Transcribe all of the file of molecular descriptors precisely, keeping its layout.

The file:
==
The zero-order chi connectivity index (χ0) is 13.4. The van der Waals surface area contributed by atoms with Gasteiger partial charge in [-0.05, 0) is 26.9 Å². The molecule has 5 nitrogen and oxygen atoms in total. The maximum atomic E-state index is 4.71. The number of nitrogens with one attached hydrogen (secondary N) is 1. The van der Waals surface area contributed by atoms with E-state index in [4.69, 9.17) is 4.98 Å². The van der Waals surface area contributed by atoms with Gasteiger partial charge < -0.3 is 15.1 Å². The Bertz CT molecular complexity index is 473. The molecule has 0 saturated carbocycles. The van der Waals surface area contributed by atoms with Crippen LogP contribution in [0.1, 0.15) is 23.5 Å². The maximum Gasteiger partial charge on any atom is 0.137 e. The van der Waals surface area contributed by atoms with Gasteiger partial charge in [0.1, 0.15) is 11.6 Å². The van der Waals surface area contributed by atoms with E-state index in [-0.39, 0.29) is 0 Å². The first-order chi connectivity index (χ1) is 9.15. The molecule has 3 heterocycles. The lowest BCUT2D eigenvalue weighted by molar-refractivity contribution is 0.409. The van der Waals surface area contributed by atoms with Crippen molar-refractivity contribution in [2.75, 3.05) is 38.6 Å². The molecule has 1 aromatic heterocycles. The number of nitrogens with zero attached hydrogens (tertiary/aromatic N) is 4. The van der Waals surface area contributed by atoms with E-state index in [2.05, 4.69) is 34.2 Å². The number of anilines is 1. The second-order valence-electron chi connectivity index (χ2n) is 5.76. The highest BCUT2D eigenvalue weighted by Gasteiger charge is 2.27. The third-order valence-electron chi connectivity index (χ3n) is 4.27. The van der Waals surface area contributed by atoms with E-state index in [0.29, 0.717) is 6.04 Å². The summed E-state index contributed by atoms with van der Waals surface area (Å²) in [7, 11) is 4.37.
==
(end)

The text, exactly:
The zero-order chi connectivity index (χ0) is 13.4. The van der Waals surface area contributed by atoms with Gasteiger partial charge in [-0.05, 0) is 26.9 Å². The molecule has 5 nitrogen and oxygen atoms in total. The maximum atomic E-state index is 4.71. The number of nitrogens with one attached hydrogen (secondary N) is 1. The van der Waals surface area contributed by atoms with E-state index in [4.69, 9.17) is 4.98 Å². The van der Waals surface area contributed by atoms with Gasteiger partial charge < -0.3 is 15.1 Å². The Bertz CT molecular complexity index is 473. The molecule has 0 saturated carbocycles. The van der Waals surface area contributed by atoms with Crippen LogP contribution in [0.1, 0.15) is 23.5 Å². The maximum Gasteiger partial charge on any atom is 0.137 e. The van der Waals surface area contributed by atoms with Gasteiger partial charge in [0.1, 0.15) is 11.6 Å². The van der Waals surface area contributed by atoms with E-state index in [-0.39, 0.29) is 0 Å². The first-order chi connectivity index (χ1) is 9.15. The molecule has 3 heterocycles. The lowest BCUT2D eigenvalue weighted by molar-refractivity contribution is 0.409. The van der Waals surface area contributed by atoms with Crippen molar-refractivity contribution in [2.75, 3.05) is 38.6 Å². The molecule has 1 aromatic heterocycles. The number of nitrogens with zero attached hydrogens (tertiary/aromatic N) is 4. The van der Waals surface area contributed by atoms with E-state index in [2.05, 4.69) is 34.2 Å². The number of anilines is 1. The second-order valence-electron chi connectivity index (χ2n) is 5.76. The highest BCUT2D eigenvalue weighted by Gasteiger charge is 2.27. The third-order valence-electron chi connectivity index (χ3n) is 4.27. The van der Waals surface area contributed by atoms with E-state index in [0.29, 0.717) is 6.04 Å². The summed E-state index contributed by atoms with van der Waals surface area (Å²) in [7, 11) is 4.37.